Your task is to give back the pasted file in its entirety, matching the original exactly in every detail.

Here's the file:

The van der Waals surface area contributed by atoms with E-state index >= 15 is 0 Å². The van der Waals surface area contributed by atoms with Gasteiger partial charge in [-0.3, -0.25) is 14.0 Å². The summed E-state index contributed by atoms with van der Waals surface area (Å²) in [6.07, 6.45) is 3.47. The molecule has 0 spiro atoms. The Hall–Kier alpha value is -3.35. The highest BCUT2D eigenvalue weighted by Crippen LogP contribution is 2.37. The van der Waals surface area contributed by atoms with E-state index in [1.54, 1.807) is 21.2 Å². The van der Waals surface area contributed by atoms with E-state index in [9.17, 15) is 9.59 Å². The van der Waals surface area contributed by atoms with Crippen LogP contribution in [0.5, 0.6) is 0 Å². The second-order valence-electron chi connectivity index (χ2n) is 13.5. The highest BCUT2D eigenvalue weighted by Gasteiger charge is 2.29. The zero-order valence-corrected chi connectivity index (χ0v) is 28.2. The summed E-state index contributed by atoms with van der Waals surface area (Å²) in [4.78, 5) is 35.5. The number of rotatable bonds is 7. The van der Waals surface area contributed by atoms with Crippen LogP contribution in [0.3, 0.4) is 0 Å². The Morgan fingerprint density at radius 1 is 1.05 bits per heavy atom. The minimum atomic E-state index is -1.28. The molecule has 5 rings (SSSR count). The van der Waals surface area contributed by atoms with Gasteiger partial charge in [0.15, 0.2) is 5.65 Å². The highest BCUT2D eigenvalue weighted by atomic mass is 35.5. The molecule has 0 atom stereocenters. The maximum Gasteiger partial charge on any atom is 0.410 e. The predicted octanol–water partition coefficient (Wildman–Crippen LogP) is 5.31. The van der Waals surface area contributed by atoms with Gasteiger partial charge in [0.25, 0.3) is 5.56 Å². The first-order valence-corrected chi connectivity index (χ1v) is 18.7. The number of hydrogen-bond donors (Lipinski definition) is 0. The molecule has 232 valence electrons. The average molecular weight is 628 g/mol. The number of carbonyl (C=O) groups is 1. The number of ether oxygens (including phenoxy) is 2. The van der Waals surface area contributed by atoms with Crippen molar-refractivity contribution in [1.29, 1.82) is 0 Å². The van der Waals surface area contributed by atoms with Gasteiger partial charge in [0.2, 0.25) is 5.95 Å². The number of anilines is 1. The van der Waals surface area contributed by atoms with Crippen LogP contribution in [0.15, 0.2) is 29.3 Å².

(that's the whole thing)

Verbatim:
The van der Waals surface area contributed by atoms with E-state index >= 15 is 0 Å². The van der Waals surface area contributed by atoms with Gasteiger partial charge in [-0.3, -0.25) is 14.0 Å². The summed E-state index contributed by atoms with van der Waals surface area (Å²) in [6.07, 6.45) is 3.47. The molecule has 0 spiro atoms. The Hall–Kier alpha value is -3.35. The highest BCUT2D eigenvalue weighted by Crippen LogP contribution is 2.37. The van der Waals surface area contributed by atoms with E-state index in [1.54, 1.807) is 21.2 Å². The van der Waals surface area contributed by atoms with E-state index in [9.17, 15) is 9.59 Å². The van der Waals surface area contributed by atoms with Crippen LogP contribution in [0.5, 0.6) is 0 Å². The second-order valence-electron chi connectivity index (χ2n) is 13.5. The highest BCUT2D eigenvalue weighted by Gasteiger charge is 2.29. The zero-order valence-corrected chi connectivity index (χ0v) is 28.2. The summed E-state index contributed by atoms with van der Waals surface area (Å²) in [4.78, 5) is 35.5. The number of rotatable bonds is 7. The van der Waals surface area contributed by atoms with Crippen LogP contribution in [0.3, 0.4) is 0 Å². The Morgan fingerprint density at radius 1 is 1.05 bits per heavy atom. The minimum atomic E-state index is -1.28. The molecule has 5 rings (SSSR count). The van der Waals surface area contributed by atoms with Gasteiger partial charge in [0.15, 0.2) is 5.65 Å². The highest BCUT2D eigenvalue weighted by atomic mass is 35.5. The molecule has 0 atom stereocenters. The maximum Gasteiger partial charge on any atom is 0.410 e. The predicted octanol–water partition coefficient (Wildman–Crippen LogP) is 5.31. The van der Waals surface area contributed by atoms with Gasteiger partial charge in [0.25, 0.3) is 5.56 Å². The first-order valence-corrected chi connectivity index (χ1v) is 18.7. The number of hydrogen-bond donors (Lipinski definition) is 0. The molecule has 232 valence electrons. The average molecular weight is 628 g/mol. The number of carbonyl (C=O) groups is 1. The number of ether oxygens (including phenoxy) is 2. The van der Waals surface area contributed by atoms with Crippen molar-refractivity contribution in [1.29, 1.82) is 0 Å². The van der Waals surface area contributed by atoms with Gasteiger partial charge in [0.2, 0.25) is 5.95 Å². The number of anilines is 1. The van der Waals surface area contributed by atoms with Crippen LogP contribution in [0.15, 0.2) is 29.3 Å².